Madagascar: Andry Rajoelina Reelected As President

Ten out of 12 presidential rivals boycotted the poll complaining of an “institutional coup” in favor of the incumbent. Rajoelina was handed a second term by the election commission after securing nearly 59% of the vote.

Madagascar’s election commission on Saturday announced the reelection of President Andry Rajoelina following the first round of a ballot boycotted by nearly all opposition candidates.

The 49-year-old Rajoelina won nearly 59% of the vote during the election on November 16, the commission said.

The second place went to Siteny Randrianasoloniaiko, who won 14% of the vote, while former President Marc Ravalomanana, who was one of several candidates who called for a boycott by voters, came in third place with 12%.

The result still has to be endorsed by the country’s constitutional court, but if confirmed, it avoids Rajoelina facing a second-round election runoff and he can begin a third term.

Reacting to the news, Rajoelina said voters had “chosen the path of continuity and stability.”

Madagascar is an island nation that lies off the southeastern coast of Africa.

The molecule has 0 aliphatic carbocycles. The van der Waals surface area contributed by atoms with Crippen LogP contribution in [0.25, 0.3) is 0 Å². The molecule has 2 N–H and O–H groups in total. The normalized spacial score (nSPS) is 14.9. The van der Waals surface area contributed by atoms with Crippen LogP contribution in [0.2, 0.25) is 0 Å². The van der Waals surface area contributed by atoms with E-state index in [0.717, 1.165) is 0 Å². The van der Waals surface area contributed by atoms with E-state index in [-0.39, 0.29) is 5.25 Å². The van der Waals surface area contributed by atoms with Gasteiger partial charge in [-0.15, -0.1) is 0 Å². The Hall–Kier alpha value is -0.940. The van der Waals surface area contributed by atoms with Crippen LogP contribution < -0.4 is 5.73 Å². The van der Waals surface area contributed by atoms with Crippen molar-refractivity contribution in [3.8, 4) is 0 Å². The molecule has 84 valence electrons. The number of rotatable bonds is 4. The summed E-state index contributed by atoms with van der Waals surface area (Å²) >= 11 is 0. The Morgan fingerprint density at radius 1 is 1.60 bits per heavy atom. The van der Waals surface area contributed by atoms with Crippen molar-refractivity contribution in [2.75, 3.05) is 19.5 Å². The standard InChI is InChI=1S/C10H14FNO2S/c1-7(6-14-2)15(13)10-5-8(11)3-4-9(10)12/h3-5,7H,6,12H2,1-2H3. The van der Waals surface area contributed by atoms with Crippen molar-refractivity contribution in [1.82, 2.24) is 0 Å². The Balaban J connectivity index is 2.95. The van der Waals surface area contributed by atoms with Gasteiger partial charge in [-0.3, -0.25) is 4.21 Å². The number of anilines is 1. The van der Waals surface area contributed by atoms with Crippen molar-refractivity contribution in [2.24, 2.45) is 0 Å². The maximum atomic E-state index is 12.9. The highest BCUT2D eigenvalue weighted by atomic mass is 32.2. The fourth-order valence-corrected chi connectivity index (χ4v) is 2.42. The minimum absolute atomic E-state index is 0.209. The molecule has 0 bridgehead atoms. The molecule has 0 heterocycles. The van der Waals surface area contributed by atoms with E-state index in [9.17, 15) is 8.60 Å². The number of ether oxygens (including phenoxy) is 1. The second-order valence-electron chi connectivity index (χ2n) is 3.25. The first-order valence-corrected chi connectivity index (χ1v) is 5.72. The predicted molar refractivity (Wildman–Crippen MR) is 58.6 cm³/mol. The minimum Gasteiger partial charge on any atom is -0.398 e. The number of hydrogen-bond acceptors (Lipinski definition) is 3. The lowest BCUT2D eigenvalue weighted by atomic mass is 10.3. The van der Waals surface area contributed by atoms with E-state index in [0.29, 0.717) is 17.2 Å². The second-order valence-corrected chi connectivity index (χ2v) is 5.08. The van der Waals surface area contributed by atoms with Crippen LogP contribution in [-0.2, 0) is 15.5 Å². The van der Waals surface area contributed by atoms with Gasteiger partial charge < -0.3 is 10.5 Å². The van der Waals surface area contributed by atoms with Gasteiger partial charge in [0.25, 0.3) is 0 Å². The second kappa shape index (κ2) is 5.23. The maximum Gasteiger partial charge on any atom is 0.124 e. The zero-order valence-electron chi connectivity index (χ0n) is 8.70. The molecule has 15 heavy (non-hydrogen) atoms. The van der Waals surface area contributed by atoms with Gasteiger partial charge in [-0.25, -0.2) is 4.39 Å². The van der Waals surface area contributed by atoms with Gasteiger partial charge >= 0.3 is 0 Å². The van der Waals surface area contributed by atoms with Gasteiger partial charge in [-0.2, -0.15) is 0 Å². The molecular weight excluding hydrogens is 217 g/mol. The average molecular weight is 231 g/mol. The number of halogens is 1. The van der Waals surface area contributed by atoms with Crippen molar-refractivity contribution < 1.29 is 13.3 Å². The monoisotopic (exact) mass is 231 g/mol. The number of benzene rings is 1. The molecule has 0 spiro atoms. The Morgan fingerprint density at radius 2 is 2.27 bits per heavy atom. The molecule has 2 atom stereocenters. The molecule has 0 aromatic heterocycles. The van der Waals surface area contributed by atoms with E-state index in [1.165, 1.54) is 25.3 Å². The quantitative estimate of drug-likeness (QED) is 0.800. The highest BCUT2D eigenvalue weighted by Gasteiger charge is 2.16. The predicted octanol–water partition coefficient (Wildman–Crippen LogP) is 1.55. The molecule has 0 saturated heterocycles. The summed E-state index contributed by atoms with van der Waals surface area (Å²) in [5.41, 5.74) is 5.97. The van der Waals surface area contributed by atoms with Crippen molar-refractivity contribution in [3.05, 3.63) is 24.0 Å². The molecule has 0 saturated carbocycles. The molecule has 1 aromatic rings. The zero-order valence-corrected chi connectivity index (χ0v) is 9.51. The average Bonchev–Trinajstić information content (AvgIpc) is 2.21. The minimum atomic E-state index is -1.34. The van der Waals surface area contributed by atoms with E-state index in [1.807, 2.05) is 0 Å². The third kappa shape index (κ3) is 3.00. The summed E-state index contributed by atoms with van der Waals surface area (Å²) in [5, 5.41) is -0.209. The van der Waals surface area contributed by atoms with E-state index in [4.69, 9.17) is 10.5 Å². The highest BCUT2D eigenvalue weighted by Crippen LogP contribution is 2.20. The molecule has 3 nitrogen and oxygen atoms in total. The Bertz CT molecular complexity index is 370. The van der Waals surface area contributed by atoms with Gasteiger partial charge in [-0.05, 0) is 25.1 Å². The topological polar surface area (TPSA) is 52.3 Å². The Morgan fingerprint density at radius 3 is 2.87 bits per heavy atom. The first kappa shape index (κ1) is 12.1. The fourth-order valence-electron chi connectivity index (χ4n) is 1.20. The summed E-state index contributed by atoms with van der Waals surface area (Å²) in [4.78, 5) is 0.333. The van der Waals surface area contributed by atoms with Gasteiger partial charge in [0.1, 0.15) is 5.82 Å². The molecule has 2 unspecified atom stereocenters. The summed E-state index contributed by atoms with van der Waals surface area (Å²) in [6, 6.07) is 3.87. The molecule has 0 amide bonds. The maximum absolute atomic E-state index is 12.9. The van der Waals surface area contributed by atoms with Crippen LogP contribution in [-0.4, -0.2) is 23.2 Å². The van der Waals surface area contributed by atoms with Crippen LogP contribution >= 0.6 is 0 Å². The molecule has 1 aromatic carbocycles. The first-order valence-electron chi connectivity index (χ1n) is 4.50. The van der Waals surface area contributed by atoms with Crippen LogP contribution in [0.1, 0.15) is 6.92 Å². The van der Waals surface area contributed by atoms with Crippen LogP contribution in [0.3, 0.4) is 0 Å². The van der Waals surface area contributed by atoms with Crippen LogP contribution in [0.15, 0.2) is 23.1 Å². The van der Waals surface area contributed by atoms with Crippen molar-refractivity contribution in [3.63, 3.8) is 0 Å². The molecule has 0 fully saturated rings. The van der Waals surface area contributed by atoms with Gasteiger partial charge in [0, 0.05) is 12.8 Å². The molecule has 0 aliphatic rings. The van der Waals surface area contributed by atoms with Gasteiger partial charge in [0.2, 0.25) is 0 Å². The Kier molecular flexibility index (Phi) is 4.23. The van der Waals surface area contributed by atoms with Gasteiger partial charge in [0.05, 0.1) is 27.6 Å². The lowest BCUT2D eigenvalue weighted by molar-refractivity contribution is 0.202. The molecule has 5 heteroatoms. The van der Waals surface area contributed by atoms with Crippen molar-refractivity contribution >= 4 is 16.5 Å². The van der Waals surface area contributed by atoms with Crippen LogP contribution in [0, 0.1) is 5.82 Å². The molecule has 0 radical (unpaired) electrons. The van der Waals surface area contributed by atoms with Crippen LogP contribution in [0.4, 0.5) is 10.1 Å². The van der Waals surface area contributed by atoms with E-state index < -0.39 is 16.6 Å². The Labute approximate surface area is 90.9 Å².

Who is Andry Rajoelina?

Rajoelina is a former DJ and mayor of the capital, Antananarivo.

He was previously president of a provisional government from 2008 to 2014 following a military-backed coup. He won the presidency for a second time during elections in 2018.

During the pandemic, Rajoelina gained a degree of notoriety by promoting an herbal drink as a cure for COVID-19.

Mandate hurt by lower turnout, boycott by rivals

The legitimacy of his new term is certain to be questioned as 60% of an 11-million-strong electorate failed to cast their ballot in the first-round vote.

Ten of the 12 presidential rivals had called for a boycott complaining of an “institutional coup” in favor of the incumbent.

The rivals told voters “to consider the elections do not exist” and refused to campaign.

Despite their refusal to participate in the vote, their names remained on the ballot.

Ahead of Saturday’s announcement, Madagascar’s opposition said they would not recognize the results:

“We shall not recognize the results of this illegitimate election, replete with irregularities, and we decline all responsibility for the political and social instability which may result,” the 11-candidate-strong platform said in a statement.

Violence delayed vote by a week

For weeks prior to the election, the collective urged demonstrations virtually every day in Antananarivo. The protests, which drew few people, were regularly dispersed with tear gas.

Some polling stations were torched ahead of the election, which was delayed for a week because of the trouble.

The collective denounced irregularities during the vote itself including closed polling stations, lack of ballot boxes, as well as Rajoelina’s use of state resources to help fund his campaign.

mm/wmr (AFP, EFE)